Posts Tagged ‘POTS’

When you have disabilities and illnesses, you inevitably get people asking how you live with them.  The short, pat answer is one day at a time, and there is some truth to that.  The longer answer is what I’d like to address today.

For me, at least, each piece is different.  Some you just make little adjustments for; some re-work your world and change everything.  Some you hardly ever think about, while others require your attention on a daily basis.

Now, I’ll be frank with you, the list of things that don’t fit the norm with my body is pretty extensive.  I don’t have a single system in my whole body that is unaffected.  I’m not going to go through all of them because it would take forever.

So let’s start with a relatively common one: asthma.  I developed asthma when I was 12.  At first, it was relatively mild, so it was just annoying.  Sure, I carried an inhaler at all times, but I really only needed it if I was running or swimming hard.  When I was 15, it took a sudden turn for the worse.  That was when it became terrifying.  I remember the first attack that sent me to the hospital.  I remember my mother calling the nurse’s line at our health insurance to find out what we could do.  I remember them setting me up so I was laying back at a 45 degree angle on the couch and having a humidifier blowing moisture into my face, which only made it worse.  I remember getting  woozy because I couldn’t breathe.  I remember my chest hurting.  I remember the tense ride to the emergency room a few blocks from my parents’ house, where they gave me a breathing treatment.  There are few things more frightening than the first time you are almost completely unable to breathe.  It hits you at a visceral level, it makes you…it makes you fear death is stalking you.  I also remember my first coughing-type asthma attack, where with each cough my lungs tightened further.  I remember the asthma attack at the Girl Scout camp up in the mountains, where I had to hang on for 30 minutes as they drove to the nearest hospital, desperately hitting on my inhaler and trying not to panic because panic only makes the attack worse.  Of all my conditions, asthma may be the scariest, because when it hits you are completely at its mercy until you can get a breathing treatment.  You live with it by always being prepared – taking your inhaler with you everywhere, and if you have a preventative, taking it every day.  You live with it by knowing where the nearest emergency room is.  You live with it by having people in your life around you who know you have the condition and who help you when it hits.  You learn breath control and breathing techniques that help you to partially control your asthma attack with your mind.  And you live with the fear, this little dragon coiled ’round your heart, ready to squeeze when you feel a little wheeze in your breath or something makes you cough, that tension when you see someone smoking and know that might be enough to set you off.  I mean, you get used to it, because it’s always there.  It gets less scary, and the attacks are no longer terrifying but more a nuisance.  You don’t think ‘Oh god, I can’t breathe, I can’t breathe!’ on your thirtieth severe attack, you think ‘Damn it, off to the ER again, I hate this shit!’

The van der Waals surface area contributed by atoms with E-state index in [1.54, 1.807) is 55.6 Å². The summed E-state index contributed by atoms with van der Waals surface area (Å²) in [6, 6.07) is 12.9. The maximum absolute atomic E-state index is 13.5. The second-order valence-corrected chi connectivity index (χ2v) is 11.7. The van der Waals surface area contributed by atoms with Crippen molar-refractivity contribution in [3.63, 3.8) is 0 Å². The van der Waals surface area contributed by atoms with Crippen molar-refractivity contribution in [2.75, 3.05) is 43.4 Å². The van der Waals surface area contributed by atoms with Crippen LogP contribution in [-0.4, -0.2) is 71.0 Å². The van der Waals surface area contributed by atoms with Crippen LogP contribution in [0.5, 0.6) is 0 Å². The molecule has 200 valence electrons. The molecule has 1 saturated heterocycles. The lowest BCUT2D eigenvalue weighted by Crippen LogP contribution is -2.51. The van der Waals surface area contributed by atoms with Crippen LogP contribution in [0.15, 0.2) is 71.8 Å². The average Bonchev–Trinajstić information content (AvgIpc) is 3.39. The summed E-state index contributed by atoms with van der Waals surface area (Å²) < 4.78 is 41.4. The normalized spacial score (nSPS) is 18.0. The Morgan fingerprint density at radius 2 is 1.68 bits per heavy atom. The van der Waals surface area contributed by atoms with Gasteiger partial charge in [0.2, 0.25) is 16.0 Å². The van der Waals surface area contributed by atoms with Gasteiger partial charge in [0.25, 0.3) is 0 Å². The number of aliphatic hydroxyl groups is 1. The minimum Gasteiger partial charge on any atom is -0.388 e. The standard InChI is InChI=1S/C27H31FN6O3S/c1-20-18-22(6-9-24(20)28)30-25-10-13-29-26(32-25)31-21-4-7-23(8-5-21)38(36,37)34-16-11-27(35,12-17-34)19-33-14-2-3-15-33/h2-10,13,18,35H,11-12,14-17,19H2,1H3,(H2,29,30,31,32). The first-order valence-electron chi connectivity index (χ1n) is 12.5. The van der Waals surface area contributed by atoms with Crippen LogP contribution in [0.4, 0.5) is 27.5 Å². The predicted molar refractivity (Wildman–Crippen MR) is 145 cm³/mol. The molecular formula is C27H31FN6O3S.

Asthma is one of the hard ones because you know that it can kill you and fast.  Hell, it can easily kill you, if you don’t manage it aggressively.  When things are good for a long time, your vigilance slackens a little, until that time you get a little wheezy and realize you don’t have your inhaler.  Hopefully, it’s a small attack that reminds you to keep your inhaler around; my pediatric asthma specialist told me a story about a friend of his who died because she didn’t have her inhaler on her person and she didn’t get to the ER fast enough.